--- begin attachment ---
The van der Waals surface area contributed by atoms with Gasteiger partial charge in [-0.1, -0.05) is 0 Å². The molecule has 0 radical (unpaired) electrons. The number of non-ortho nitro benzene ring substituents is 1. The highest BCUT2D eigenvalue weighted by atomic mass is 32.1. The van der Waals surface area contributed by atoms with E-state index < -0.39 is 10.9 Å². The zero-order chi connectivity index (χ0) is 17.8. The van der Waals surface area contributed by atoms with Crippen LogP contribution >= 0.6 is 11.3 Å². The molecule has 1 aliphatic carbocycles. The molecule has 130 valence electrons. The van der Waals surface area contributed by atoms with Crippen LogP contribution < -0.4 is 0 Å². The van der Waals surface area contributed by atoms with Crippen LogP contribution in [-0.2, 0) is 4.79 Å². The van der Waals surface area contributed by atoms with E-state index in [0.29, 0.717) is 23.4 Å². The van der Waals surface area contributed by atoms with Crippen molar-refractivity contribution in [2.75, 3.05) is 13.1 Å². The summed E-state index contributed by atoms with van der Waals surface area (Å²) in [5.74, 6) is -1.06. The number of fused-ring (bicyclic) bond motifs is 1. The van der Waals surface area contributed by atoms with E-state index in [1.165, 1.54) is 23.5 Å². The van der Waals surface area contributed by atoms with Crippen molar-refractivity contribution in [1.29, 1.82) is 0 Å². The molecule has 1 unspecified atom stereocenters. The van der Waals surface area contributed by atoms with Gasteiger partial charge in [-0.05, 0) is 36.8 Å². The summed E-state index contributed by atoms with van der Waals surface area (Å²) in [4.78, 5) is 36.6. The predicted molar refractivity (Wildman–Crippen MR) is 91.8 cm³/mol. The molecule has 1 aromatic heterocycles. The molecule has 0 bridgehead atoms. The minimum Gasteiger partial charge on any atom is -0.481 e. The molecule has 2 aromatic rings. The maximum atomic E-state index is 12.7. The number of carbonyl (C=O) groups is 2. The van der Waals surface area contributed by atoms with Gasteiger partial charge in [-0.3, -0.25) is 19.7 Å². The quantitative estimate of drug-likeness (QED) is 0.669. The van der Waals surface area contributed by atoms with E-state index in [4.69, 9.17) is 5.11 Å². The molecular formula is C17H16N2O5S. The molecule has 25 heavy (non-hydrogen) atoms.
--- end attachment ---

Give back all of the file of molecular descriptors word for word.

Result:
The van der Waals surface area contributed by atoms with Gasteiger partial charge in [-0.1, -0.05) is 0 Å². The molecule has 0 radical (unpaired) electrons. The number of non-ortho nitro benzene ring substituents is 1. The highest BCUT2D eigenvalue weighted by atomic mass is 32.1. The van der Waals surface area contributed by atoms with E-state index < -0.39 is 10.9 Å². The zero-order chi connectivity index (χ0) is 17.8. The van der Waals surface area contributed by atoms with Crippen LogP contribution >= 0.6 is 11.3 Å². The molecule has 1 aliphatic carbocycles. The molecule has 130 valence electrons. The van der Waals surface area contributed by atoms with Crippen LogP contribution < -0.4 is 0 Å². The van der Waals surface area contributed by atoms with Crippen LogP contribution in [-0.2, 0) is 4.79 Å². The van der Waals surface area contributed by atoms with E-state index in [0.29, 0.717) is 23.4 Å². The van der Waals surface area contributed by atoms with Crippen molar-refractivity contribution in [2.75, 3.05) is 13.1 Å². The summed E-state index contributed by atoms with van der Waals surface area (Å²) in [5.74, 6) is -1.06. The number of fused-ring (bicyclic) bond motifs is 1. The van der Waals surface area contributed by atoms with E-state index in [1.165, 1.54) is 23.5 Å². The van der Waals surface area contributed by atoms with Crippen molar-refractivity contribution in [1.29, 1.82) is 0 Å². The molecule has 1 unspecified atom stereocenters. The van der Waals surface area contributed by atoms with Gasteiger partial charge in [-0.05, 0) is 36.8 Å². The summed E-state index contributed by atoms with van der Waals surface area (Å²) in [4.78, 5) is 36.6. The predicted molar refractivity (Wildman–Crippen MR) is 91.8 cm³/mol. The molecule has 1 aromatic heterocycles. The molecule has 0 bridgehead atoms. The minimum Gasteiger partial charge on any atom is -0.481 e. The molecule has 2 aromatic rings. The maximum atomic E-state index is 12.7. The number of carbonyl (C=O) groups is 2. The van der Waals surface area contributed by atoms with Gasteiger partial charge in [-0.3, -0.25) is 19.7 Å². The quantitative estimate of drug-likeness (QED) is 0.669. The van der Waals surface area contributed by atoms with E-state index in [4.69, 9.17) is 5.11 Å². The molecular formula is C17H16N2O5S. The molecule has 25 heavy (non-hydrogen) atoms.